Solar & Renewables

It pays to be green


EC2-17 Pg66

As energy efficiency and renewable energy becomes the norm, more and more electricians are investigating the eco-friendly market. Adelle King looks at what it takes to be successful when ‘selling green’.

The rise of the environmentally-conscious consumer and ‘green construction’ has fundamentally changed the way electrical contractors operate, or at least should, with the perception being they have to ‘sell green’ in order to be successful. And yet most don’t, or don’t know how.

Victorian electrician Earth & Energy, however, is proof that going green can be beneficial to your bottom line.

Founded in 2015, Earth & Energy focuses solely on eco-friendly electrical solutions and works with clients to reduce their carbon footprint and energy costs. While many electrical contractors view ‘building green’ as just another contract requirement to be addressed, Earth & Energy builds green with or without a green design clause.

“Earth & Energy was born from the need to create a business that was not only profitable, but socially responsible. We are immensely passionate about preserving the planet for generations to come and leading the way for socially conscious businesses,” says Earth & Energy director Aaron Durasovic.

In order to achieve the goal of an environmentally prosperous future, Aaron and his team turned to NECA’s EcoSmart Electricians programs, to learn the skills needed to run a profitable yet preservationist company.

NECA WA executive director Garry Itzstein – a passionate supporter of EcoSmart Electricians program – says there are a few steps contractors can take to truly benefit from the ‘green revolution’.

First, he says, you should make use of your existing database of clients.

“You could offer to review and monitor your clients’ power consumption and then recommend equipment and practices that will reduce energy demand or make best use of energy tariffs,” he says.

“If you do this on a regular basis, in particular as new energy efficient technologies become available or when your customer’s equipment begins ageing and becoming unreliable, it will likely pay off for you in the long run.”

Where this approach fails, Garry says, is when contractors use unproven, inappropriate equipment from unknown suppliers, don’t understand regulations and work for too low a margin.

Aaron agrees, explaining that some electrical contractors make the mistake of shifting their focus every time a new government initiative is announced or new technology becomes available.

Instead, he says they need to focus on one area to specialise in, absorb the knowledge and provide the most value they can to their customers. The electrical contractors who have been able to do this, and have positioned themselves as the ‘go-to’ for eco-friendly electrical solutions in their local market, have been able to make significant profits.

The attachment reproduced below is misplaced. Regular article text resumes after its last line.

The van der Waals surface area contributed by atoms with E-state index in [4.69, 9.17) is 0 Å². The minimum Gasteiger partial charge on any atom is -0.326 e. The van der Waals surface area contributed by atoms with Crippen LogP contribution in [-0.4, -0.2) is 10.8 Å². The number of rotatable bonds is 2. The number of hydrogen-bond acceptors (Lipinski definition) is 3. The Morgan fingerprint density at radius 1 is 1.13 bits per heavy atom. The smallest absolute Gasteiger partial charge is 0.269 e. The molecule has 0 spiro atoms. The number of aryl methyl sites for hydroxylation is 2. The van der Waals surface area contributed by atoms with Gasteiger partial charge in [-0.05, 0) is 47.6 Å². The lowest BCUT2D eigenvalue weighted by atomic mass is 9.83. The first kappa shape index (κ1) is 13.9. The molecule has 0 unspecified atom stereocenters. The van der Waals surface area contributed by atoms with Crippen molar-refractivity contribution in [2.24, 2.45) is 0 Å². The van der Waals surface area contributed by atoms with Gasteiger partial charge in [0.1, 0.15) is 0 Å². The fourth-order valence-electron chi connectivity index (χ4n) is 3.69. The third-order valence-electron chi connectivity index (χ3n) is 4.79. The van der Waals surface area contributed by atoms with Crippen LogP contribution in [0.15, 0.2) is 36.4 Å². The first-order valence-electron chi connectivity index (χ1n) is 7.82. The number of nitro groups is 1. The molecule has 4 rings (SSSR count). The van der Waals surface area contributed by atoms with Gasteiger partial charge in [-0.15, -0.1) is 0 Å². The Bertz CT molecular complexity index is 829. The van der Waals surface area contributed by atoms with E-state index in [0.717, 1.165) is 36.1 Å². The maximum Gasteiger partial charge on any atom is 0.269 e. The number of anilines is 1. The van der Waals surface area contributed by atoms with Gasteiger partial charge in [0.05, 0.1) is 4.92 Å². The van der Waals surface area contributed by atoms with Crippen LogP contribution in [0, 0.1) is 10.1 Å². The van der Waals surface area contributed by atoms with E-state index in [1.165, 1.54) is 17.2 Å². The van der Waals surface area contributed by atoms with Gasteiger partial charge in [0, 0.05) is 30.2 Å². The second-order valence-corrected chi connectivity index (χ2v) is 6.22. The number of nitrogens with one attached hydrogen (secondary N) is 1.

“Going green is no longer the cost of doing business – it’s a catalyst for innovation, new market opportunity and wealth creation,” says Aaron.

Often, the first step for contractors on the path to efficiency is making their own business ‘green’.

To do this, it’s important electrical contractors know which solutions and products are suitable and, in turn, profitable.

“First, you need to make sure that the components you install meet the required standards and are purchased from reputable Australian-based suppliers,” Garry says.

“You should also be wary of working for large PV system retailers that are driving the price of systems down below the actual cost.”

Very importantly, he says, you shouldn’t rely on a small number of energy retailers to source your installation work as this increases the risk to the business .

Perhaps the easiest and most common way contractors can peddle green tech is by promoting the installation of LEDs.

That said, Aaron questions whether the act of retrofitting LED downlights could be considered a waste of money for end users.

“The common extra low voltage 7W LED lamp can have up to 7W of loss across its iron core transformer. As a result, all energy benefits are lost,” he says.

Ultimately, it is your job as an electrician to educate your customers on the eco-friendly services available to them. So, educating yourself – with the assistance of an organisation like EcoSmart Electricians – is more important now than ever before.

“Thanks to the internet, end users are generally aware of the types of products and systems that are available, albeit broadly. The problem is they often don’t see the detail or understand how this may impact performance of the new systems and products,” says Garry.

This is something Earth & Energy has tried to overcome as part of its holistic approach to looking at business energy consumption.

“Not only do we want to help clients by installing eco-friendly products in their businesses but also by educating them on their benefits, operational costs and carbon footprint,” says Aaron.

“We’ve recently created a workshop that is offered to clients with multiple employees to show staff how modifying their habits and behaviours in their workplace can have a positive impact on the planet. This awareness translates into reduced consumption and operational costs for the business.”

A complete commitment to green electrics might not be the right strategy for every business but as the green movement grows, integrating aspects of it into products or services is going to be vital to enable electrical contractors to move and adapt with the market.

“Market disruption is happening with lightening speed and with a heightened focus on green energy you are essentially future-proofing your business,” says Aaron.

About Adelle King

You must be logged in to post a comment Login